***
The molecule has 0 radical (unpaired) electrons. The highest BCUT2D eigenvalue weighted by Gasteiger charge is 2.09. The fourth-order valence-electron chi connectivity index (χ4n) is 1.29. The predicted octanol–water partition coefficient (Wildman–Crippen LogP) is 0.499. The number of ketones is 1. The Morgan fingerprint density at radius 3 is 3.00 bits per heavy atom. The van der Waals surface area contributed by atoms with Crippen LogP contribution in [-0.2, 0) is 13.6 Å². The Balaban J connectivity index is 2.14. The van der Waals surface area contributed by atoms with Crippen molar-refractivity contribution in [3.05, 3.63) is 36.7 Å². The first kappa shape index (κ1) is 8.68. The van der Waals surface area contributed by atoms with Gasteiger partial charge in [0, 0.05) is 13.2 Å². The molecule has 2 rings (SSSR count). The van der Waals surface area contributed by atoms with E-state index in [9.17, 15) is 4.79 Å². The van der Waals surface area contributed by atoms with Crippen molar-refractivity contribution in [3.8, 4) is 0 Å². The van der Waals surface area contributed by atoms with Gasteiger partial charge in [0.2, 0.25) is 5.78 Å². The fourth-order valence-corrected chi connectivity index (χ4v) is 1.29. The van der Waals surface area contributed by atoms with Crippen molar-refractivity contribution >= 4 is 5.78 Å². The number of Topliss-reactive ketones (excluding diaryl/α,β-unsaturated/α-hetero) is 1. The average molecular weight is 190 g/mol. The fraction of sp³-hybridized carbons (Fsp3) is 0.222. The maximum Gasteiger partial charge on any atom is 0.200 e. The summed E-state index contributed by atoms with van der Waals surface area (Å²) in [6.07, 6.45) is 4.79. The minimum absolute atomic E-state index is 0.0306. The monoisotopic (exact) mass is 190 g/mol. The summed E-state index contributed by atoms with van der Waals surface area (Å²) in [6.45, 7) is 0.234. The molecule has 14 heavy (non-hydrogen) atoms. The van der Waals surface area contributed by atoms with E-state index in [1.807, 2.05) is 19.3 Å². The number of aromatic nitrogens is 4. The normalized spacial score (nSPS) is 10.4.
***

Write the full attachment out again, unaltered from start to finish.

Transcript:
The molecule has 0 radical (unpaired) electrons. The highest BCUT2D eigenvalue weighted by Gasteiger charge is 2.09. The fourth-order valence-electron chi connectivity index (χ4n) is 1.29. The predicted octanol–water partition coefficient (Wildman–Crippen LogP) is 0.499. The number of ketones is 1. The Morgan fingerprint density at radius 3 is 3.00 bits per heavy atom. The van der Waals surface area contributed by atoms with Crippen LogP contribution in [-0.2, 0) is 13.6 Å². The Balaban J connectivity index is 2.14. The van der Waals surface area contributed by atoms with Crippen molar-refractivity contribution in [3.05, 3.63) is 36.7 Å². The first kappa shape index (κ1) is 8.68. The van der Waals surface area contributed by atoms with Gasteiger partial charge in [0, 0.05) is 13.2 Å². The molecule has 2 rings (SSSR count). The van der Waals surface area contributed by atoms with E-state index in [9.17, 15) is 4.79 Å². The van der Waals surface area contributed by atoms with Crippen molar-refractivity contribution in [3.8, 4) is 0 Å². The van der Waals surface area contributed by atoms with Gasteiger partial charge in [0.2, 0.25) is 5.78 Å². The fourth-order valence-corrected chi connectivity index (χ4v) is 1.29. The van der Waals surface area contributed by atoms with Crippen molar-refractivity contribution >= 4 is 5.78 Å². The number of Topliss-reactive ketones (excluding diaryl/α,β-unsaturated/α-hetero) is 1. The average molecular weight is 190 g/mol. The fraction of sp³-hybridized carbons (Fsp3) is 0.222. The maximum Gasteiger partial charge on any atom is 0.200 e. The summed E-state index contributed by atoms with van der Waals surface area (Å²) in [6.07, 6.45) is 4.79. The minimum absolute atomic E-state index is 0.0306. The monoisotopic (exact) mass is 190 g/mol. The summed E-state index contributed by atoms with van der Waals surface area (Å²) in [6.45, 7) is 0.234. The molecule has 14 heavy (non-hydrogen) atoms. The van der Waals surface area contributed by atoms with E-state index in [1.807, 2.05) is 19.3 Å². The number of aromatic nitrogens is 4. The normalized spacial score (nSPS) is 10.4.